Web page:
Four Most Oversold Dow Stocks

With the stock market’s positive close on Friday, October 11, the Dow Jones Industrial Average recorded its first higher close in the past four weeks, up 0.91%. Just over a week ago, the Dow Jones Industrial Average had dropped as low as 25,743, but closed Friday at 26,816.

The encouraging news regarding the U.S.-China trade talks has given investors a reason to be more optimistic on the outlook for stock prices. Given last week’s American Association of Individual Investors survey, in which only 20.3% of investors were bullish while 44.0% were bearish, there is clearly room for more positive sentiment.


The bullish% last week was lower than the December 13, 2018 reading of 20.9% (point 1). Some will recall that the stock market reached its low almost two weeks later on December 26, 2018. The bearish% peaked as stocks were making their low the week of December 27th at 50.3% (point 2). A bottoming-out of the bullish% sometimes precedes an upward turn in the market by a few weeks, while bearish% sometimes tops out concurrently (or later) than an upward turn in prices. Keep an eye on investor sentiment, but don’t establish any positions based on sentiment alone.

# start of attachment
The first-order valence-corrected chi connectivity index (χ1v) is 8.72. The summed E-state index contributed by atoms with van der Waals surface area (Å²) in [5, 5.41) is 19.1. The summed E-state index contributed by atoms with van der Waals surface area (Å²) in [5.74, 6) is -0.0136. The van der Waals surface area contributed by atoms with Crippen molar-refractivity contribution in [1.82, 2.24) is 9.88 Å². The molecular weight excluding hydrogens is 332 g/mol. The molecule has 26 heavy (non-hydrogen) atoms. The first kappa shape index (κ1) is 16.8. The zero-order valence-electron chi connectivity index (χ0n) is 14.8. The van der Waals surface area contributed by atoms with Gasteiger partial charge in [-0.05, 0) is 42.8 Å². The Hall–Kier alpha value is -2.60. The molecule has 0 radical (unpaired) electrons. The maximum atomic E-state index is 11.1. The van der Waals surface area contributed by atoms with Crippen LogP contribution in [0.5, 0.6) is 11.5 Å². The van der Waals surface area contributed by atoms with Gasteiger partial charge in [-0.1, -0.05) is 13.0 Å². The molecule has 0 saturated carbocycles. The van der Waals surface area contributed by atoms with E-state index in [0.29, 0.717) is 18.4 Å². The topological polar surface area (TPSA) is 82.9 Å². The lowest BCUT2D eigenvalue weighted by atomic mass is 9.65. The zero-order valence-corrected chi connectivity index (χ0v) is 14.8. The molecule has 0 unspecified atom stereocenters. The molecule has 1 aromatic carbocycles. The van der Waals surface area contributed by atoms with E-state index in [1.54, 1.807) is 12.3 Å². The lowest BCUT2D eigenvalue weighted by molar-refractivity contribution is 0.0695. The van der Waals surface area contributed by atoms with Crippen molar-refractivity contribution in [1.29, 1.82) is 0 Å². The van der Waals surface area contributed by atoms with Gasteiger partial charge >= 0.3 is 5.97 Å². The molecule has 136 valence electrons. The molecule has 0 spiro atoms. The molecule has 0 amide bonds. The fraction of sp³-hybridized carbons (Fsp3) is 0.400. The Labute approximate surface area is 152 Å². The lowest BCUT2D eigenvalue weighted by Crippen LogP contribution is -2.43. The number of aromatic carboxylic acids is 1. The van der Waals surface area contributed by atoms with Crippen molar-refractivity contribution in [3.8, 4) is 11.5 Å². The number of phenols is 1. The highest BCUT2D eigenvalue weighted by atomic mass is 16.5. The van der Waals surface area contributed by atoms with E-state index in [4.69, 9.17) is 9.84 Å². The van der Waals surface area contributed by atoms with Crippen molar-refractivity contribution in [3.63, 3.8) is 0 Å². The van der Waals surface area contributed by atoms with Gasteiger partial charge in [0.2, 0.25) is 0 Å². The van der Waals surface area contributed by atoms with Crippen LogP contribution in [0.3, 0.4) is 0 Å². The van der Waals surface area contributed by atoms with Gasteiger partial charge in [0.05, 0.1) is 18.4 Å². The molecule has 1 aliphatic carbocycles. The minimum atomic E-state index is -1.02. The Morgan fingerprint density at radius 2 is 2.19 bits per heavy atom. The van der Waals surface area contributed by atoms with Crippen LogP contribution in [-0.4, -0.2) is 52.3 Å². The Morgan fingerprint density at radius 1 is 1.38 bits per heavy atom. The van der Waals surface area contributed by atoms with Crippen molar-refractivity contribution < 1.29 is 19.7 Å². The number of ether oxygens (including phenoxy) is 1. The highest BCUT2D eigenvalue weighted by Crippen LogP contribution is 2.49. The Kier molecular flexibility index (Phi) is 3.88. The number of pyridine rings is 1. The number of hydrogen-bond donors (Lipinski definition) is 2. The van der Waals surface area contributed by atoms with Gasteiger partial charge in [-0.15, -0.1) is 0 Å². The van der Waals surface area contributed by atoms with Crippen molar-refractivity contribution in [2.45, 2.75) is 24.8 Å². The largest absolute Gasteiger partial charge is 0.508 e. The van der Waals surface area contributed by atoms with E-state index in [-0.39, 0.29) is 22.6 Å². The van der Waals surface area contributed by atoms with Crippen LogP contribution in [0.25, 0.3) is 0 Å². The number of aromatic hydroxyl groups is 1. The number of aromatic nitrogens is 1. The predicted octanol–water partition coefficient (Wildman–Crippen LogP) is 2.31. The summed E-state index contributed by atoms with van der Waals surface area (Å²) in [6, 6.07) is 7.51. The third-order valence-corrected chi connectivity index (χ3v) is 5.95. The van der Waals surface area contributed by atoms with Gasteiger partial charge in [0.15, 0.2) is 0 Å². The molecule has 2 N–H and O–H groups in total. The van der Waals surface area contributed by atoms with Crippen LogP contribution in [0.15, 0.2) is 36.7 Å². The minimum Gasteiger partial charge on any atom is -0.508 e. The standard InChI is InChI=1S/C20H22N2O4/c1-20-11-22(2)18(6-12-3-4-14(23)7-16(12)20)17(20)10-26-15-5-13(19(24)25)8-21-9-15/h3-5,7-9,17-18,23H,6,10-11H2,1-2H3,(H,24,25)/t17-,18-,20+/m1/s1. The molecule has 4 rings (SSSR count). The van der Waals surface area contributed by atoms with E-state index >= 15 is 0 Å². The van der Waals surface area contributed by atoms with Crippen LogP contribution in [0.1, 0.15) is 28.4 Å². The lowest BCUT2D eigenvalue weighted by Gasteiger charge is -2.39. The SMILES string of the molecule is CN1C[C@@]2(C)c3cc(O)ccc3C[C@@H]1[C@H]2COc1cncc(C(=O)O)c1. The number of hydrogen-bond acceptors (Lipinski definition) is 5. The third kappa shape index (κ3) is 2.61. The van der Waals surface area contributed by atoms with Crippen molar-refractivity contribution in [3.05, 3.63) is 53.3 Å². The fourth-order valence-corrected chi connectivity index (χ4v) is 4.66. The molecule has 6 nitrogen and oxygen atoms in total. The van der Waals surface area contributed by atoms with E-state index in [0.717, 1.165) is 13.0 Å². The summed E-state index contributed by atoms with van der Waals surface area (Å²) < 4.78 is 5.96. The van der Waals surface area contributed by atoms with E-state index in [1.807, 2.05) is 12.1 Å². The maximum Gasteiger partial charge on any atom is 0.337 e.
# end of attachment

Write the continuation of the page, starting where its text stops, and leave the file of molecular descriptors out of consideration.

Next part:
With Friday’s strong close, there is the potential for the stock market to rally further, if a trade deal is signed. Do any of the most oversold stocks in the Dow Jones Industrial Average look attractive for new purchase?

As part of my regular stock market analytical routine, I look at where the 30 Dow stocks closed the week in relation to their starc bands. When a stock or ETF closes near its upper starc band (starc+), it is considered to be a high-risk buy and therefore overbought. Conversely, a close near the lower starc band (starc-) indicates that

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